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Malar J. 2013 Mar 27;12:113. doi: 10.1186/1475-2875-12-113.

Misclassification of Plasmodium infections by conventional microscopy and the impact of remedial training on the proficiency of laboratory technicians in species identification.

Author information

1
Kenya Medical Research Institute/United States Army Medical Research Unit, Kenya, Malaria Diagnostics Centre, Box 54 - 40100, Kisumu, Kenya. peter.obare@usamru-k.org

Abstract

BACKGROUND:

Malaria diagnosis is largely dependent on the demonstration of parasites in stained blood films by conventional microscopy. Accurate identification of the infecting Plasmodium species relies on detailed examination of parasite morphological characteristics, such as size, shape, pigment granules, besides the size and shape of the parasitized red blood cells and presence of cell inclusions. This work explores misclassifications of four Plasmodium species by conventional microscopy relative to the proficiency of microscopists and morphological characteristics of the parasites on Giemsa-stained blood films.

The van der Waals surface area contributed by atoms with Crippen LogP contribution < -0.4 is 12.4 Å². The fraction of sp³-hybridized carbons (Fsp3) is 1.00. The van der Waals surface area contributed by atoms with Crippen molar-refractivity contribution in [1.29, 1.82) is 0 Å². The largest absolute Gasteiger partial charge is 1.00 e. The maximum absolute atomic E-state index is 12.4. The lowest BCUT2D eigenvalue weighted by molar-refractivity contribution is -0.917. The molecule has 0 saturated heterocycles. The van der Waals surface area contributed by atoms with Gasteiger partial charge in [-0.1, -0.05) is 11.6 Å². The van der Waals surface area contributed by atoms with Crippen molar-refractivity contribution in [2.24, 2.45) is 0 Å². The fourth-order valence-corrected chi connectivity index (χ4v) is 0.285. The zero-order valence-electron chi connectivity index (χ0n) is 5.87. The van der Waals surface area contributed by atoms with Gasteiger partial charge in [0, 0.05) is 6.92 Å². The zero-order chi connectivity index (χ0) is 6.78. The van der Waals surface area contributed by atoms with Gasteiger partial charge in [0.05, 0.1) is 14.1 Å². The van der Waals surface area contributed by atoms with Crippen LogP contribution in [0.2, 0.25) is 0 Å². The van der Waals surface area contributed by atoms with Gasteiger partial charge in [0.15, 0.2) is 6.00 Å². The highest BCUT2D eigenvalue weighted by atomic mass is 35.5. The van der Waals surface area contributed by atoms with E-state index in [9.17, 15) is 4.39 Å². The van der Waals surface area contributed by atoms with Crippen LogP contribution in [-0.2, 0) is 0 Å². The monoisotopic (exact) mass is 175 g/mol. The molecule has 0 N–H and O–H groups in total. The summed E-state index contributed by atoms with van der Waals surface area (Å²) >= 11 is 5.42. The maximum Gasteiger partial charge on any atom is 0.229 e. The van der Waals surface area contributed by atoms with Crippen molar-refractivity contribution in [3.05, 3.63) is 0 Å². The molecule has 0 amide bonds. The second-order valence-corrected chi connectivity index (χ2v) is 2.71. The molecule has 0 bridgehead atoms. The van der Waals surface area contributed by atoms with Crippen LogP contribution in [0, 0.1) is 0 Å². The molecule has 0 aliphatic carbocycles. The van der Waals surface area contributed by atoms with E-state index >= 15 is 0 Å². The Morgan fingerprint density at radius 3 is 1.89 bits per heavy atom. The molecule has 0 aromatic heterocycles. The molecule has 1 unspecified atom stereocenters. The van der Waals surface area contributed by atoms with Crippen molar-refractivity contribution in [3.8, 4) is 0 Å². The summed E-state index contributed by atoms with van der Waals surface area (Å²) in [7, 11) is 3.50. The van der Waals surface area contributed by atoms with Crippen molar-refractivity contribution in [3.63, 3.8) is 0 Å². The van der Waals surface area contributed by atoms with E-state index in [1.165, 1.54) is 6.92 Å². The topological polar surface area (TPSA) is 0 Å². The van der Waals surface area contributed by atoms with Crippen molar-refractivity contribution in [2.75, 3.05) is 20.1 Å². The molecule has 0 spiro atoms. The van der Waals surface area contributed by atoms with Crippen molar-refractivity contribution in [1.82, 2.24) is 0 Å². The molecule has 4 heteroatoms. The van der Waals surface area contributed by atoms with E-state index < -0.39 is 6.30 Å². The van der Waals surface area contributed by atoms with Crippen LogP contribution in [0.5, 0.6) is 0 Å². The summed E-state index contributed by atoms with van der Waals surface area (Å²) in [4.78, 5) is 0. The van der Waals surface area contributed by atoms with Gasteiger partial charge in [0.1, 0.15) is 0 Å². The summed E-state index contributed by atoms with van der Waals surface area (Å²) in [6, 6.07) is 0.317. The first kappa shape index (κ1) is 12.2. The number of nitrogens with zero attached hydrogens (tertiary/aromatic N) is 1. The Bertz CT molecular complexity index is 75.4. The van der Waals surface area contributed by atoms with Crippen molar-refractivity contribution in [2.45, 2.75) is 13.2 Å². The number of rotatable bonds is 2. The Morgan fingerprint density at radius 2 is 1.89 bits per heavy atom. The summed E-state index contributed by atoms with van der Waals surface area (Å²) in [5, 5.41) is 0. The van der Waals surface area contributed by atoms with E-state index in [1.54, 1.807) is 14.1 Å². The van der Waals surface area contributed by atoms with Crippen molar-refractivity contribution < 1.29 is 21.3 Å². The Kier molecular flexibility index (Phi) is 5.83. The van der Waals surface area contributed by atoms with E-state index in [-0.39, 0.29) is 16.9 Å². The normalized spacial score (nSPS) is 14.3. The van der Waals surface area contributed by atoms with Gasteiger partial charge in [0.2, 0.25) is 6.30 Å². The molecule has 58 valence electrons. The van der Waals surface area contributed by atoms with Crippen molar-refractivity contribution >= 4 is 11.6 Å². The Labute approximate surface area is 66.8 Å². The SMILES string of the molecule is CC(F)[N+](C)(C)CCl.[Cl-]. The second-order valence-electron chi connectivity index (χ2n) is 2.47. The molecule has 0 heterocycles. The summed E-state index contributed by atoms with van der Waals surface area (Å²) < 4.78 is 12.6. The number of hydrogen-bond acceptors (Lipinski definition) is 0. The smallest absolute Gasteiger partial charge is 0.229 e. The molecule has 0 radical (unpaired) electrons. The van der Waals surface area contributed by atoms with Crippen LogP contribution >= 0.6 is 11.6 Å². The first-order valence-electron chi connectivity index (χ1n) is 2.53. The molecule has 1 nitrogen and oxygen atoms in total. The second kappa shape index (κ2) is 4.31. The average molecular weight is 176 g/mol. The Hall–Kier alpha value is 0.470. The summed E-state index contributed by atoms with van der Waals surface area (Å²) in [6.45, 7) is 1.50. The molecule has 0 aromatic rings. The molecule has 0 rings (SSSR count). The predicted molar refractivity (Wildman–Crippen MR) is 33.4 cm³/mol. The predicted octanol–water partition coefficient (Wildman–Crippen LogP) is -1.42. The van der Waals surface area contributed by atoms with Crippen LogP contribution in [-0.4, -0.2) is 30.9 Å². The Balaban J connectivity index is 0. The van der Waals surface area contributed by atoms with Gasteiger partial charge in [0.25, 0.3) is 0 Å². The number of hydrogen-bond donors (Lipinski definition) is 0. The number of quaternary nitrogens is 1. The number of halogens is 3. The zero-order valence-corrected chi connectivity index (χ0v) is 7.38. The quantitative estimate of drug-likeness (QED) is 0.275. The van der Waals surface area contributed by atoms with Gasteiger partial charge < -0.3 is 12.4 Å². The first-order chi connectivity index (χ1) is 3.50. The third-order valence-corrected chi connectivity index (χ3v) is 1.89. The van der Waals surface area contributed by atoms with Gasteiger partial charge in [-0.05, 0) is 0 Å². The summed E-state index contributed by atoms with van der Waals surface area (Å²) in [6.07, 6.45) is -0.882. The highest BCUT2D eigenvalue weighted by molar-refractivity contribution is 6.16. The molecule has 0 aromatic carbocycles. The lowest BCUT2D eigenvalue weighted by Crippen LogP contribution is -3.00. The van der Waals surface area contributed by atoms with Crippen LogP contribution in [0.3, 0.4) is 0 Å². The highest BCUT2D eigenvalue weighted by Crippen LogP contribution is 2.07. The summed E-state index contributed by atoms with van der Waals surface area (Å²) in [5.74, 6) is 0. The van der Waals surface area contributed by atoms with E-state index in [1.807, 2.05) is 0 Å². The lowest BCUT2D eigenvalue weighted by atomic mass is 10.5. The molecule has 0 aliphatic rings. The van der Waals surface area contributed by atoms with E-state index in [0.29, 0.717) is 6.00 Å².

CASE DESCRIPTION:

Ten-day malaria microscopy remedial courses on parasite detection, species identification and parasite counting were conducted for public health and research laboratory personnel. Proficiency in species identification was assessed at the start (pre) and the end (post) of each course using known blood films of Plasmodium falciparum, Plasmodium malariae, Plasmodium ovale and Plasmodium vivax infections with densities ranging from 1,000 to 30,000 parasites/μL. Outcomes were categorized as false negative, positive without speciation, P. falciparum, P. malariae, P. ovale, P. vivax and mixed infections.

DISCUSSION AND EVALUATION:

Reported findings are based on 1,878 P. falciparum, 483 P. malariae, 581 P. ovale and 438 P. vivax cumulative results collated from 2008 to 2010 remedial courses. Pre-training false negative and positive misclassifications without speciation were significantly lower on P. falciparum infections compared to non-falciparum infections (p < 0.0001). Post-training misclassifications decreased significantly compared to pre- training misclassifications which in turn led to significant improvements in the identification of the four species. However, P. falciparum infections were highly misclassified as mixed infections, P. ovale misclassified as P. vivax and P. vivax similarly misclassified as P. ovale (p < 0.05).

CONCLUSION:

These findings suggest that the misclassification of malaria species could be a common occurrence especially where non-falciparum infections are involved due to lack of requisite skills in microscopic diagnosis and variations in morphological characteristics within and between Plasmodium species. Remedial training might improve reliability of conventional light microscopy with respect to differentiation of Plasmodium infections.

PMID:
23537145
PMCID:
PMC3626703
DOI:
10.1186/1475-2875-12-113
[Indexed for MEDLINE]
Free PMC Article

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